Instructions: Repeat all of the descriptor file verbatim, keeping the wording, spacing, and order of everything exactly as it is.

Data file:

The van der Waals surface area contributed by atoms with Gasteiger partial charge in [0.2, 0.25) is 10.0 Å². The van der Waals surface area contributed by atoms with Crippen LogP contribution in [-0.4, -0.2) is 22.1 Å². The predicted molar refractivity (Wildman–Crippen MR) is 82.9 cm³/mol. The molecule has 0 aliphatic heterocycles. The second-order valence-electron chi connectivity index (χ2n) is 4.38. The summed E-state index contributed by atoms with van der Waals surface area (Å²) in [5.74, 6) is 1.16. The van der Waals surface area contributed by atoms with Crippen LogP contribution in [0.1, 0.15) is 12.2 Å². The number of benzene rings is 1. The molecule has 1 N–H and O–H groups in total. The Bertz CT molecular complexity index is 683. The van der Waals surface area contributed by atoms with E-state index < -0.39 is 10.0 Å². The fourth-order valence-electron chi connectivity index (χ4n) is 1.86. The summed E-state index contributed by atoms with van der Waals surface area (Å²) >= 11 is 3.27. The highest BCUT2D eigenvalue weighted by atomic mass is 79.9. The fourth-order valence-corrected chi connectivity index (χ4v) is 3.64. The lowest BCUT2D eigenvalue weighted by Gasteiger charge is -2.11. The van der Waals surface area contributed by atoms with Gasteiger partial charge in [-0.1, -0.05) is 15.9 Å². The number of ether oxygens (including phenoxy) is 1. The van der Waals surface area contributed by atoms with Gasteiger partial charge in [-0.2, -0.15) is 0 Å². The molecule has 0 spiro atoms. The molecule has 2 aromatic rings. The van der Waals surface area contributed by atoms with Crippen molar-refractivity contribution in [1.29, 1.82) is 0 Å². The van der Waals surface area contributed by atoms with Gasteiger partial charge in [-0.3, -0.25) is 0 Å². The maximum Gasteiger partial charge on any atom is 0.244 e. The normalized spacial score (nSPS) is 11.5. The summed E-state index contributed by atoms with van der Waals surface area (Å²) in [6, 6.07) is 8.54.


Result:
The van der Waals surface area contributed by atoms with Gasteiger partial charge in [0.2, 0.25) is 10.0 Å². The van der Waals surface area contributed by atoms with Crippen LogP contribution in [-0.4, -0.2) is 22.1 Å². The predicted molar refractivity (Wildman–Crippen MR) is 82.9 cm³/mol. The molecule has 0 aliphatic heterocycles. The second-order valence-electron chi connectivity index (χ2n) is 4.38. The summed E-state index contributed by atoms with van der Waals surface area (Å²) in [5.74, 6) is 1.16. The van der Waals surface area contributed by atoms with Crippen LogP contribution in [0.1, 0.15) is 12.2 Å². The number of benzene rings is 1. The molecule has 1 N–H and O–H groups in total. The Bertz CT molecular complexity index is 683. The van der Waals surface area contributed by atoms with E-state index < -0.39 is 10.0 Å². The fourth-order valence-electron chi connectivity index (χ4n) is 1.86. The summed E-state index contributed by atoms with van der Waals surface area (Å²) >= 11 is 3.27. The highest BCUT2D eigenvalue weighted by atomic mass is 79.9. The fourth-order valence-corrected chi connectivity index (χ4v) is 3.64. The lowest BCUT2D eigenvalue weighted by Gasteiger charge is -2.11. The van der Waals surface area contributed by atoms with Gasteiger partial charge in [-0.1, -0.05) is 15.9 Å². The number of ether oxygens (including phenoxy) is 1. The van der Waals surface area contributed by atoms with Gasteiger partial charge in [-0.2, -0.15) is 0 Å². The molecule has 0 spiro atoms. The molecule has 2 aromatic rings. The van der Waals surface area contributed by atoms with Crippen molar-refractivity contribution in [1.29, 1.82) is 0 Å². The van der Waals surface area contributed by atoms with Gasteiger partial charge in [-0.3, -0.25) is 0 Å². The maximum Gasteiger partial charge on any atom is 0.244 e. The normalized spacial score (nSPS) is 11.5. The summed E-state index contributed by atoms with van der Waals surface area (Å²) in [6, 6.07) is 8.54.